When researching the pieces, I drew inspiration from the Fifteen Signs Before Doomsday, a text popularised in the Middle Ages which chronicles the bizarre events that will occur a fortnight before the end of the world – ‘The waters burn from east to west’, ‘Plants and Trees fill with dew and blood’ – standard end of days fare! The pieces in the exhibition represented an alternative, tongue-in-cheek list of signs signalling the end – some fantastical, some comical, some connected to the reality we are experiencing today. I wanted the tone of the show to be fun, darkly comic, and a little surreal, and for the space to have a sumptuous feel that the viewer would feel enveloped in.
TP: You describe the works in ‘Apocalypse Chow’ as a convergence of nihilism and food to embrace Bacchanalia before the apocalypse. With the pandemic, acceleration of global warming, and ever-present warfare, do you feel that our hour of doom is imminent? And if so, should we be embracing Bacchanalia while we still can?
LC: Yes, it’s an intensely scary, depressing time to be alive. Just this autumn we’ve witnessed the catastrophic pollution at Lough Neagh and the UK government approving the development of a new oil field off the coast of Shetland. Every day brings new horrors, so I think we should all be getting by in whatever way we can. Hopefully some of that can be productive direct action, but if the bacchanal brings comfort, then why not!
TP: Can you discuss why it was important that food was used as a medium in your exhibition, and whether this has been informed by any cultural or ritualistic traditions or experiences?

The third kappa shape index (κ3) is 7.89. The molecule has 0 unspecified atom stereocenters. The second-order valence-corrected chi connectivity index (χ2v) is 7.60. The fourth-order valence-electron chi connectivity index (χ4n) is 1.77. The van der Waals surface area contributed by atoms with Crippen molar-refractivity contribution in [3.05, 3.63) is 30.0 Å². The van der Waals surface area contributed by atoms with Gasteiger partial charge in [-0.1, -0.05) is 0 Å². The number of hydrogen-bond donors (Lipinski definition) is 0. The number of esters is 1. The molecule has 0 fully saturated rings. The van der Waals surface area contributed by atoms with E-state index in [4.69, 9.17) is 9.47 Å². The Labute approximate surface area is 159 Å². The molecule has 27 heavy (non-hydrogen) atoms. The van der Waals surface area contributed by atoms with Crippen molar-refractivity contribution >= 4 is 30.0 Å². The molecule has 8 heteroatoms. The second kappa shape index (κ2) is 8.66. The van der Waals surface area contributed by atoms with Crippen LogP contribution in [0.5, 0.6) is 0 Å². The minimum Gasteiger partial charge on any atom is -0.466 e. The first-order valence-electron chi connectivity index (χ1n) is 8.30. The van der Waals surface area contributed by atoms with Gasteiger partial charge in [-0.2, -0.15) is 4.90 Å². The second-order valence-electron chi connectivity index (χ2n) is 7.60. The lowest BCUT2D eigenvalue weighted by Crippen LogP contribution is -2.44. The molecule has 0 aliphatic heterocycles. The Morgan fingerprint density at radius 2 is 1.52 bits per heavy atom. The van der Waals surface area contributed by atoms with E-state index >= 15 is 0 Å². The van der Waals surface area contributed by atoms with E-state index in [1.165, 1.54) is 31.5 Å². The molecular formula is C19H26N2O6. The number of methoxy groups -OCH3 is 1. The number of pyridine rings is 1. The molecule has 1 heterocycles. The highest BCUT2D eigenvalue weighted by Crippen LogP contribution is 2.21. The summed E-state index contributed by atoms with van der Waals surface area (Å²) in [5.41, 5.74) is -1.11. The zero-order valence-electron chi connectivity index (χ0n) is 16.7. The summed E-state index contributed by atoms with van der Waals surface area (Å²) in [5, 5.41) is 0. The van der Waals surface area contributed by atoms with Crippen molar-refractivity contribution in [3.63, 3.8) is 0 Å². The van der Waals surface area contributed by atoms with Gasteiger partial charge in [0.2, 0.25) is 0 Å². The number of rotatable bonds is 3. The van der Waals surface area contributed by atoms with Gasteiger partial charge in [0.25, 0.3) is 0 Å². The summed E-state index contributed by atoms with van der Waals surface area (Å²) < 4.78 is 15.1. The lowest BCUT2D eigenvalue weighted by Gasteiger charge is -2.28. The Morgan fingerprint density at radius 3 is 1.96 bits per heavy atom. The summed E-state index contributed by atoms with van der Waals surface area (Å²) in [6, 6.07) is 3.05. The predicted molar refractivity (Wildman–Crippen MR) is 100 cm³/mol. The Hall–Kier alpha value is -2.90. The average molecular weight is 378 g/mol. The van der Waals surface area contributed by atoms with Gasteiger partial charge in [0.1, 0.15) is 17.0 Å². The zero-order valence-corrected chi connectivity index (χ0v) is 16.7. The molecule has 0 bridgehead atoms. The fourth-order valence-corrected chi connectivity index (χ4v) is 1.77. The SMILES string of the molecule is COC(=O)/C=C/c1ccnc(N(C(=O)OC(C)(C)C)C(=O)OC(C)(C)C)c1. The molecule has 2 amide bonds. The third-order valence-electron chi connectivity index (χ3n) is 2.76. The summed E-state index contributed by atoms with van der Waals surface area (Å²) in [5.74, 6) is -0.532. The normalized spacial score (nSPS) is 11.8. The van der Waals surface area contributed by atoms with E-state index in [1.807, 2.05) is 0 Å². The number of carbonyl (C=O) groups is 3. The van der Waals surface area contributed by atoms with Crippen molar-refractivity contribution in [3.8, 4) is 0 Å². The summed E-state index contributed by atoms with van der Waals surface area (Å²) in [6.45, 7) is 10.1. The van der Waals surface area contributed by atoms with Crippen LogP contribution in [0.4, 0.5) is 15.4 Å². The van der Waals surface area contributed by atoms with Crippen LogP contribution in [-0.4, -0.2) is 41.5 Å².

LC: Food is my second passion. I spend a lot of time cooking – it is meditative for me in the same way painting can be, so I was excited to find a way to incorporate it into a new body of work. Along with being infinitely visually interesting, food can function as a narrative tool in my work in much the same way as clothing and pattern does. A dish of ortolan can represent excess and our self-interest at the expense of others; a wad of discarded chewing gum (a petroleum by-product) on a passenger seat can speak to our relationship with fossil fuels. The whole exhibition was based around the banquet table. Originally, the show was to take place in October of last year, so I was considering Samhain when planning out the table, honouring the tradition of setting a place for the visiting dead and laying out offerings of food and drink.
TP: Lastly, what’s next, for you as an artist?
LC: I tend to work in cycles, so half the year is spent on personal work and the other half on client projects. I’m focusing on client work for the remainder of the year, but ideas for my next series of personal pieces will hopefully be percolating in the background! I really enjoyed creating the tableware for this last exhibition and would love to make some more functional pieces. As much as painting will always be my first love, there is something very satisfying about making an object that is beautiful and useful.
Laura Callaghan is an Irish artist based in Belfast, her latest exhibition, ‘Apocalypse Chow’ was on display at Hen’s Teeth Studios from 15 to 20 September 2023.